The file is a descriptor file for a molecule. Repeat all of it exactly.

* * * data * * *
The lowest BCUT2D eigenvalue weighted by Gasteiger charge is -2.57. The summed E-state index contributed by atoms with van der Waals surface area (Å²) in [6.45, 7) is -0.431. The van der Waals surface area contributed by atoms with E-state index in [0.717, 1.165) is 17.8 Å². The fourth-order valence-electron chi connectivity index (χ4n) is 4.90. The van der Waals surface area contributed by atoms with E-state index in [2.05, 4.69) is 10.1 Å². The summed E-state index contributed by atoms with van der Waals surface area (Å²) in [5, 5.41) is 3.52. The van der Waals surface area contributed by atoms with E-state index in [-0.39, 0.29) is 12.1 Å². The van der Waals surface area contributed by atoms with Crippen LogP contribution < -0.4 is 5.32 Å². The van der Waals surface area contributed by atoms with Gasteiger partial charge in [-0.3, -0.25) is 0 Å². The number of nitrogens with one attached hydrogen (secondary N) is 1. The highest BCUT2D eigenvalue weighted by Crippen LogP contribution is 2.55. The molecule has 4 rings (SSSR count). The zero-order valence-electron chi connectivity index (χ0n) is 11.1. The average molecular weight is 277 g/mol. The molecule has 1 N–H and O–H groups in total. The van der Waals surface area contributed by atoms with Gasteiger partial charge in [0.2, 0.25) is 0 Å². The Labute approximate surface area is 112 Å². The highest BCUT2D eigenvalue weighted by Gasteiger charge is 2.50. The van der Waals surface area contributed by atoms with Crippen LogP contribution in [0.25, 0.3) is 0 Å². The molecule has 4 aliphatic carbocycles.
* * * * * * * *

The lowest BCUT2D eigenvalue weighted by Gasteiger charge is -2.57. The summed E-state index contributed by atoms with van der Waals surface area (Å²) in [6.45, 7) is -0.431. The van der Waals surface area contributed by atoms with E-state index in [0.717, 1.165) is 17.8 Å². The fourth-order valence-electron chi connectivity index (χ4n) is 4.90. The van der Waals surface area contributed by atoms with E-state index in [2.05, 4.69) is 10.1 Å². The summed E-state index contributed by atoms with van der Waals surface area (Å²) in [5, 5.41) is 3.52. The van der Waals surface area contributed by atoms with E-state index in [-0.39, 0.29) is 12.1 Å². The van der Waals surface area contributed by atoms with Crippen LogP contribution < -0.4 is 5.32 Å². The van der Waals surface area contributed by atoms with Gasteiger partial charge in [-0.3, -0.25) is 0 Å². The number of nitrogens with one attached hydrogen (secondary N) is 1. The highest BCUT2D eigenvalue weighted by Crippen LogP contribution is 2.55. The molecule has 4 rings (SSSR count). The zero-order valence-electron chi connectivity index (χ0n) is 11.1. The average molecular weight is 277 g/mol. The molecule has 1 N–H and O–H groups in total. The van der Waals surface area contributed by atoms with Gasteiger partial charge in [0.2, 0.25) is 0 Å². The Labute approximate surface area is 112 Å². The highest BCUT2D eigenvalue weighted by Gasteiger charge is 2.50. The van der Waals surface area contributed by atoms with Crippen LogP contribution in [0.25, 0.3) is 0 Å². The molecule has 4 aliphatic carbocycles.